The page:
Context: ATP-sensitive potassium (KATP) channels regulate insulin secretion by coupling glucose metabolism to β-cell membrane potential. Gain-of-function mutations in the sulfonylurea receptor 1 (SUR1) or Kir6.2 channel subunit underlie neonatal diabetes. Objective: The objective of the study was to determine the mechanisms by which two SUR1 mutations, E208K and V324M, associated with transient neonatal diabetes affect KATP channel function. Design: E208K or V324M mutant SUR1 was coexpressed with Kir6.2 in COS cells, and expression and gating properties of the resulting channels were assessed biochemically and electrophysiologically. Results: Both E208K and V324M augment channel response to MgADP stimulation without altering sensitivity to ATP4- or sulfonylureas. Surprisingly, whereas E208K causes only a small increase in MgADP response consistent with the mild transient diabetes phenotype, V324M causes a severe activating gating defect. Unlike E208K, V324M also impairs channel expression at the cell surface, which is expected to dampen its functional impact on β-cells. When either mutation was combined with a mutation in the second nucleotide binding domain of SUR1 previously shown to abolish Mg-nucleotide response, the activating effect of E208K and V324M was also abolished. Moreover, combination of E208K and V324M results in channels with Mg-nucleotide sensitivity greater than that seen in individual mutations alone. Conclusion: The results demonstrate that E208K and V324M, located in distinct domains of SUR1, enhance transduction of Mg-nucleotide stimulation from the SUR1 nucleotide binding folds to Kir6.2. Furthermore, they suggest that diabetes severity is determined by interplay between effects of a mutation on channel expression and channel gating.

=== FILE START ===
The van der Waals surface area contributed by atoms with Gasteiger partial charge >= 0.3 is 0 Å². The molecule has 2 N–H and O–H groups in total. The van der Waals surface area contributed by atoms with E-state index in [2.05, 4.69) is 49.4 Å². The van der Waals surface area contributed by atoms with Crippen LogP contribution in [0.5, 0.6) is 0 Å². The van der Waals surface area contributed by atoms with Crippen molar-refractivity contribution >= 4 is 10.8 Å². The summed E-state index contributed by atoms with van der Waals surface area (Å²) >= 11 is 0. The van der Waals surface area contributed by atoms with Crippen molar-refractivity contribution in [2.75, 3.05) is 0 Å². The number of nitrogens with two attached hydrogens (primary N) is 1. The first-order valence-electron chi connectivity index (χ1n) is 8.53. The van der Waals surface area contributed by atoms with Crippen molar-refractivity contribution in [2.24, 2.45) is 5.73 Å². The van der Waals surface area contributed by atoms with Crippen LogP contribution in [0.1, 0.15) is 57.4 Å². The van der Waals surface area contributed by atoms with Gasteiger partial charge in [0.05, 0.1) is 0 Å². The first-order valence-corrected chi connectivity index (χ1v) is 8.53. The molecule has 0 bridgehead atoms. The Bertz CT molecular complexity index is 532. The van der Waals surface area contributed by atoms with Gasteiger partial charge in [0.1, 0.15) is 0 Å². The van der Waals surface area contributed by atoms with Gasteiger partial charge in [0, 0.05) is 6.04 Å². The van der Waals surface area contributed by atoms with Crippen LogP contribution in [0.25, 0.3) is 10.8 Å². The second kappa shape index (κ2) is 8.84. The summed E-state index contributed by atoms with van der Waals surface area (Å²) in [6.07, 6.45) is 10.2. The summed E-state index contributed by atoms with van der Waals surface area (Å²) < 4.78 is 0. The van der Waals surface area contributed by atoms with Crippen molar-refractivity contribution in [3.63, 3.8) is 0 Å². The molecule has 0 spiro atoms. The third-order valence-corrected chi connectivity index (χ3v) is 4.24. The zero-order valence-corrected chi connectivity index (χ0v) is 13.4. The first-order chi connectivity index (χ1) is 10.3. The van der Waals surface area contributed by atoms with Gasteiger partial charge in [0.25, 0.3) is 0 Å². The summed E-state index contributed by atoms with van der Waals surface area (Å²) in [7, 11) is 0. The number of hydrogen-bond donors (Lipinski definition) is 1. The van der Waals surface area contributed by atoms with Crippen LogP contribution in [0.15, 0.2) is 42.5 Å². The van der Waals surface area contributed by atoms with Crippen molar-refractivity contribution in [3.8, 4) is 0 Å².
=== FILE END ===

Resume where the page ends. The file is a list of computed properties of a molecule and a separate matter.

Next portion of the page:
ASJC Scopus subject areas
- Endocrinology, Diabetes and Metabolism
- Clinical Biochemistry
- Biochemistry, medical